21 February 2014 The head of the United Nations World Food Programme (WFP) warned today that high levels of malnutrition could hold Zimbabwe back from reaching its full potential, during a visit to the country at the peak of its lean season.
Food insecurity featured high on the agenda of Executive Director Ertharin Cousin, who arrived on Wednesday in Zimbabwe, where 2 million people are now food insecure, according to the latest assessments.
It is estimated that at this point of the lean season – the pre-harvest period when many families have depleted their own-produced stocks – one in four people in rural areas is having problems meeting food needs, WFP stated in a news release.
“Food security and nutrition are vital for Zimbabwe’s development, and high levels of malnutrition could hold the country back from reaching its full potential,” said Ms. Cousin. “Grain prices are much higher than they were this time last year and some communities have no food stocks left following last season’s bad harvest.”
WFP had planned to be assisting 1.8 million of the most vulnerable at this time but, due to funding constraints, is only able to meet the needs of 1.2 million people. Most of these are receiving reduced rations and WFP’s relief activities are being scaled back in all but the worst-affected areas, the agency said.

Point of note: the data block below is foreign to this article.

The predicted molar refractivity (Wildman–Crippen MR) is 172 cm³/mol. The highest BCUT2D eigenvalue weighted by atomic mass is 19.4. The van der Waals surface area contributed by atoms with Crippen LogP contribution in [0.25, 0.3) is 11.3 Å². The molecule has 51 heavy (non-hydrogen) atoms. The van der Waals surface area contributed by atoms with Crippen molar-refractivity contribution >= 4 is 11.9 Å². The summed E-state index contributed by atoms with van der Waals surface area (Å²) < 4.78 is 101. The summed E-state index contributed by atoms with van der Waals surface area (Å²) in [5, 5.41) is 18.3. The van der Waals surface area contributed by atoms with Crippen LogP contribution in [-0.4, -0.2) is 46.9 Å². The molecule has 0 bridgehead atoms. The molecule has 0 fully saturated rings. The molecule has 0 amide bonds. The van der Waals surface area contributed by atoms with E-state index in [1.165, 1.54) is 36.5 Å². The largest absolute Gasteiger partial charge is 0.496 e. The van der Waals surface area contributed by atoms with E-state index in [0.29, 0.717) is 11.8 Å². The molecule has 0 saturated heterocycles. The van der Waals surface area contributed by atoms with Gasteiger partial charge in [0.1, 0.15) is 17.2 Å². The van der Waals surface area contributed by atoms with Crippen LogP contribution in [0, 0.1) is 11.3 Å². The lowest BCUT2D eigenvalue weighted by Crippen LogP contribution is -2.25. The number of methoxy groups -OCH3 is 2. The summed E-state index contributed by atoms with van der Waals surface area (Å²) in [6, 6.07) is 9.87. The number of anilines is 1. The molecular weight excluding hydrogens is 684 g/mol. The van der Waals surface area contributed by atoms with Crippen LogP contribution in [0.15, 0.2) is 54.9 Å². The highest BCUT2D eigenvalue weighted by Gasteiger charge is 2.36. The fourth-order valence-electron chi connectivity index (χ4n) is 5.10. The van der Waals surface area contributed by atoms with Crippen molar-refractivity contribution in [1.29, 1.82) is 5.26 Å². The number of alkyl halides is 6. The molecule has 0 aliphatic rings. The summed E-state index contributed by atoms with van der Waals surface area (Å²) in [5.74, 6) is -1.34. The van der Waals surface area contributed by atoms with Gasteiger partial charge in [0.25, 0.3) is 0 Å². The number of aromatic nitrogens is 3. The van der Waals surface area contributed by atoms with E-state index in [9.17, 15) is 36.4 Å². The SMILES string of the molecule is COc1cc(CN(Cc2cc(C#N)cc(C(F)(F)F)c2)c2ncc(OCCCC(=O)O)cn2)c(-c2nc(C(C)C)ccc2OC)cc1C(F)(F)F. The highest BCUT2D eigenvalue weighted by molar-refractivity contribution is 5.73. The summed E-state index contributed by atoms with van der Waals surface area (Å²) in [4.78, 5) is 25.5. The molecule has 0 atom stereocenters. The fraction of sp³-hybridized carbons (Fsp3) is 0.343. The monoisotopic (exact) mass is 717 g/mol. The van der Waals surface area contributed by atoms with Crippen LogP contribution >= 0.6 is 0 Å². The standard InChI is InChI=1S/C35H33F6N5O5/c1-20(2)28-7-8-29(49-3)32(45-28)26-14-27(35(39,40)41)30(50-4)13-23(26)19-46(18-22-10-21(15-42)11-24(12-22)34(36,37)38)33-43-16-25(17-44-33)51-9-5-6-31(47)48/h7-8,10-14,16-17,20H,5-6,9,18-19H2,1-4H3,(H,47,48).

It added that while there is “guarded optimism” about next month’s harvest due to recent rains, excessive rainfall in some areas has resulted in flooding and crop damage.
Ms. Cousin urged both the Government and the international community to ensure that the most vulnerable continue to be assisted, and to provide means for communities to build resilience.
“We know donors have to make tough decisions with so many simultaneous humanitarian emergencies in the world but we also ask that the less visible crises, like that in Zimbabwe, not be forgotten,” she stated.
Among WFP’s efforts in the country is a health and nutrition programme, run in partnership with the Ministry of Health and Child Care and aid agency partners, which is currently assisting more than 200,000 malnourished pregnant women, nursing mothers and children under the age of five years. The agency also implements resilience-building activities in which people are supported while they work on community projects including irrigation and water harvesting schemes.
All these programmes will have to be cut back unless more donor funding is secured, WFP warned.
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